Tuesday, June 15, 2010


I don't think I am alone when I say that I wanted to be an astronaut when I was a child. I think a lot of people all over the world probably have dreamt about going up into space and flying around in some sort of space ship. Maybe the type of space ship that those people dreamt about going into space in was different depending on age, current events or popular TV show. In my case, as a child I wanted to blast into outer space on a rocket like those used at NASA. One of my first real memories as a child is about the challenger accident. That didn't stop me from wanting to go up into space though. As I got a little older I started watching more science fiction. Soon I wanted to go up into space in a space craft like that in star trek.

The point of the little rant above is the fact that no matter how similar the dream of going up into space may be, the type of craft that is being dreamt about might be different. For the next generation of kids it might not be a solid rocket booster of today's space crafts or the dilithium crystal of star trek that fuels their fantasies (sorry for the pun). It might actually be a solar sail. To find out more about solar sails check out this.

Last month JAXA launched a test craft to see if solar sails are really feasible. The name of the craft was IKAROS, which stands for Interplanetary Kite-craft Accelerated by Radiation Of the Sun. That's a mouthful, but obviously they were trying to give a little nod to Icarus (who is actually Ikaros in latin). Why they would want to name a craft that uses wings and the light of the sun to get around after a mythical person that plunged to his death after his wings melted because he got to close to the sun I will never know.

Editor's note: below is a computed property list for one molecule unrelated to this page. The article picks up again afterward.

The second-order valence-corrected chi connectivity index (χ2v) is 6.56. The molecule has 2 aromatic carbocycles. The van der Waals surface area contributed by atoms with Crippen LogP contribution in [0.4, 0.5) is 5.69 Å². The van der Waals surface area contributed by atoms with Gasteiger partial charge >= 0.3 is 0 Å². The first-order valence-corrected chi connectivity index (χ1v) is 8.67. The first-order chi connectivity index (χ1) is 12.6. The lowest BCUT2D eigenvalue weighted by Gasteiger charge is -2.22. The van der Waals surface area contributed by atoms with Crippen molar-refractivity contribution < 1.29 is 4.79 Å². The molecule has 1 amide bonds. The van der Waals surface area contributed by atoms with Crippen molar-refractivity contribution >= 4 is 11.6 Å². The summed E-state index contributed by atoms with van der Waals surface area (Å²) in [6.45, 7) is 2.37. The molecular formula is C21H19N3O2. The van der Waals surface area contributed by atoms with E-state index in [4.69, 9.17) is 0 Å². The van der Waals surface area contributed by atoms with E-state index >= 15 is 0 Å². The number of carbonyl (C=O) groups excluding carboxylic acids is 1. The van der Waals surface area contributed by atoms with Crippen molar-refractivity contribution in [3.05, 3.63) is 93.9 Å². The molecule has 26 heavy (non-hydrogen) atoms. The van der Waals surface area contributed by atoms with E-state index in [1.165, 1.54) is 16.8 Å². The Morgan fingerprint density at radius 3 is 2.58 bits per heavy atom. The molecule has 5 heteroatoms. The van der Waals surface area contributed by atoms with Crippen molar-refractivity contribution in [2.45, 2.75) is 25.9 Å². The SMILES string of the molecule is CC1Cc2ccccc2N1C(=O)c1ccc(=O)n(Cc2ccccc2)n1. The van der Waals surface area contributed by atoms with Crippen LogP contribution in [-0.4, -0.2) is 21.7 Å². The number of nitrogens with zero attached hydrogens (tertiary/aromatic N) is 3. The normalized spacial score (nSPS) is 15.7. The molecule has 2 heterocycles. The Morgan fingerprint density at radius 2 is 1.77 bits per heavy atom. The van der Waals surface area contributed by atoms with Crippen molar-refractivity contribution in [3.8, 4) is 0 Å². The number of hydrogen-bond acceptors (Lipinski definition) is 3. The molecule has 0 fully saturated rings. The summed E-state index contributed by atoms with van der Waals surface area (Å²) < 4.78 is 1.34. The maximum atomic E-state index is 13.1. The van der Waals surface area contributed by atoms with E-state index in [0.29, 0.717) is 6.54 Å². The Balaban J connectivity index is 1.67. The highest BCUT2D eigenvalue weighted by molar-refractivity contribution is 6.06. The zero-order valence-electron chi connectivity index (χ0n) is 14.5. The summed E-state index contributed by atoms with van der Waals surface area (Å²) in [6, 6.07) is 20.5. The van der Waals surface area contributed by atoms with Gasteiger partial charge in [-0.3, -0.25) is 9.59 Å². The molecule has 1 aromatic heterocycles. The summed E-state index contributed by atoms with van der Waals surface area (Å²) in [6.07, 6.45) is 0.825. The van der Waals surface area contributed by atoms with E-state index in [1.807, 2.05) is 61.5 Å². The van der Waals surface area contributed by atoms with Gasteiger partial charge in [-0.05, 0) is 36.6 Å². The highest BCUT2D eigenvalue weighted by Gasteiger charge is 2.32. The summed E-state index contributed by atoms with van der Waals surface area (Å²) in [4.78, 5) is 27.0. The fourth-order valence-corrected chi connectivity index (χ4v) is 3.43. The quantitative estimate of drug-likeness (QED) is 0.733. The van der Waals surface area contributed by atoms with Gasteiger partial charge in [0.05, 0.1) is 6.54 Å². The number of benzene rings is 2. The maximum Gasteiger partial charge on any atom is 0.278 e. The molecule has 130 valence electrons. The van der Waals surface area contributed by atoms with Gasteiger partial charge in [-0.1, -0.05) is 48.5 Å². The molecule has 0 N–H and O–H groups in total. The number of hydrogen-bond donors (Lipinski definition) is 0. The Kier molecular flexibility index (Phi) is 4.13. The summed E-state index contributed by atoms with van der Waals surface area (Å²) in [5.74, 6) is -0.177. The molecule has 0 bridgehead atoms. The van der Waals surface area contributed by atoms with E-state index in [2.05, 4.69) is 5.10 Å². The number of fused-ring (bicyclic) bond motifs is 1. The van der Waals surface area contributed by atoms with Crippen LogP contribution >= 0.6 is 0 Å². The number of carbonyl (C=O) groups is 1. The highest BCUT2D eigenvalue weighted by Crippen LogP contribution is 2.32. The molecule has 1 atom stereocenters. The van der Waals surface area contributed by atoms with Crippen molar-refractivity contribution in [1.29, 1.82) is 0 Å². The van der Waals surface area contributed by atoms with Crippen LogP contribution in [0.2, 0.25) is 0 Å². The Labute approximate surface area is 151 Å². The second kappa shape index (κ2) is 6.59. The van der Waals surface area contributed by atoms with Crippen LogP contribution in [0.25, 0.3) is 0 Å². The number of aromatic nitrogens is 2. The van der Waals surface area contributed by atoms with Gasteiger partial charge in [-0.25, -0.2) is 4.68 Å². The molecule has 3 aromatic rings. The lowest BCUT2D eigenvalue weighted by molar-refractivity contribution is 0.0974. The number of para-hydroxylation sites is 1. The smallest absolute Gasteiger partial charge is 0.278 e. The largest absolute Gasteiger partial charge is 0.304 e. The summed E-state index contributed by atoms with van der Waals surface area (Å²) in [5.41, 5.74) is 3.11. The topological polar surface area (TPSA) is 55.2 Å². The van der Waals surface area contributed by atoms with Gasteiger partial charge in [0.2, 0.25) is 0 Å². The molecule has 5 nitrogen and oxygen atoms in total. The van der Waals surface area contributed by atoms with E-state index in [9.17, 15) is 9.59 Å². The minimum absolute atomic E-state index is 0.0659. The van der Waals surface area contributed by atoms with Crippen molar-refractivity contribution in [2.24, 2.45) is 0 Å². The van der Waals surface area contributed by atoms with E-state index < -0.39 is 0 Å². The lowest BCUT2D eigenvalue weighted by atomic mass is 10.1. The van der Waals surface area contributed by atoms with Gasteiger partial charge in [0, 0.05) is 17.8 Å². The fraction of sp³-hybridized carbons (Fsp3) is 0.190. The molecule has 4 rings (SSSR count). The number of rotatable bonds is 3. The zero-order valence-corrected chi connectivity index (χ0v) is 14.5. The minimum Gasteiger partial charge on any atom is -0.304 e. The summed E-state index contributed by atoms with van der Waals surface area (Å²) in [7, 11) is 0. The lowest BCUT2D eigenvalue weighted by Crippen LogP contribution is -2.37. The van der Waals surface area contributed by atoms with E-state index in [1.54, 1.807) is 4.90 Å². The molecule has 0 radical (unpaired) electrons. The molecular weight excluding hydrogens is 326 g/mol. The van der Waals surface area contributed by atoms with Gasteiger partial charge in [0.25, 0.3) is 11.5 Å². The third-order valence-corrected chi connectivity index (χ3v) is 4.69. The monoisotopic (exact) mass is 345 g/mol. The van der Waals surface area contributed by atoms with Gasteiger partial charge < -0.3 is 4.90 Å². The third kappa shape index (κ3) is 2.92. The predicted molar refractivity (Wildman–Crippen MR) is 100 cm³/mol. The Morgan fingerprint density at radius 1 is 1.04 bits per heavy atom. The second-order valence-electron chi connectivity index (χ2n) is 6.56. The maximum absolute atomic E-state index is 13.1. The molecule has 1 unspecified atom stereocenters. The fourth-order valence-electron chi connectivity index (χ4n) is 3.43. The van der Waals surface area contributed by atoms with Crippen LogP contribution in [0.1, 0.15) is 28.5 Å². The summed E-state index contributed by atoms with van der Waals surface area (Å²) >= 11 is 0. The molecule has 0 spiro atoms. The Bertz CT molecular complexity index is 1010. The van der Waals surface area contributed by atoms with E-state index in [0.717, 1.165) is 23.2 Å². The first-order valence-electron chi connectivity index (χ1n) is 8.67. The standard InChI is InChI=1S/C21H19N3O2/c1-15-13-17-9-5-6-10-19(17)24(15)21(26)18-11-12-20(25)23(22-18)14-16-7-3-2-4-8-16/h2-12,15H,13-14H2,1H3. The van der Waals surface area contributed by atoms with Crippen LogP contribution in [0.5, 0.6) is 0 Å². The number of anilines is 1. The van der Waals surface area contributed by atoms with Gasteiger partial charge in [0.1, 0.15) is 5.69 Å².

On the 10th, IKAROS got to a distance of 7.7 million kilometers (4.1 million miles) from the earth. It went that far by rocket and without the help of its solar sails because they sails have yet to be unfurled. On the 10th the IKAROS probe started rotating and unfurling its sails. You can see video of what it looked like below.

Not only are the solar sails used to help accelerate the craft in space, but they can also be used like solar panels to produce electricity. The sails should be able to produce enough electricity to power the craft. Now that JAXA has unfurled the sails they have to put the craft though tests of its trajectory controls and navigation. Who knows, if all goes well maybe we will find a new way to putt around outer space.

Any way, it is now time for the word of the day. Today's word is 軌道(きどう). It is pronounced kidou and it means trajectory. Could someone come up with something snappy having to do with trajectory to put here?

See you next time at JJNN!


  1. I remember when you wanted to be an astronaut

  2. I am no astronaut, but I think the biggest problem for manned space travel is the radiation in outer space which can kill us for long exposure.

    The solar sails are suitable for unmanned spacecrafts. But I dont think solar sail will be sufficient to propel heavy spacecrafts designed to provide cover from radiation.

    Correct me if I am wrong.

  3. You are correct on your point that solar sails are not very optimal for use to propel a manned space craft. I was thinking more along the lines of an unmanned exploration craft. It will be interesting to see what all these tests will bring.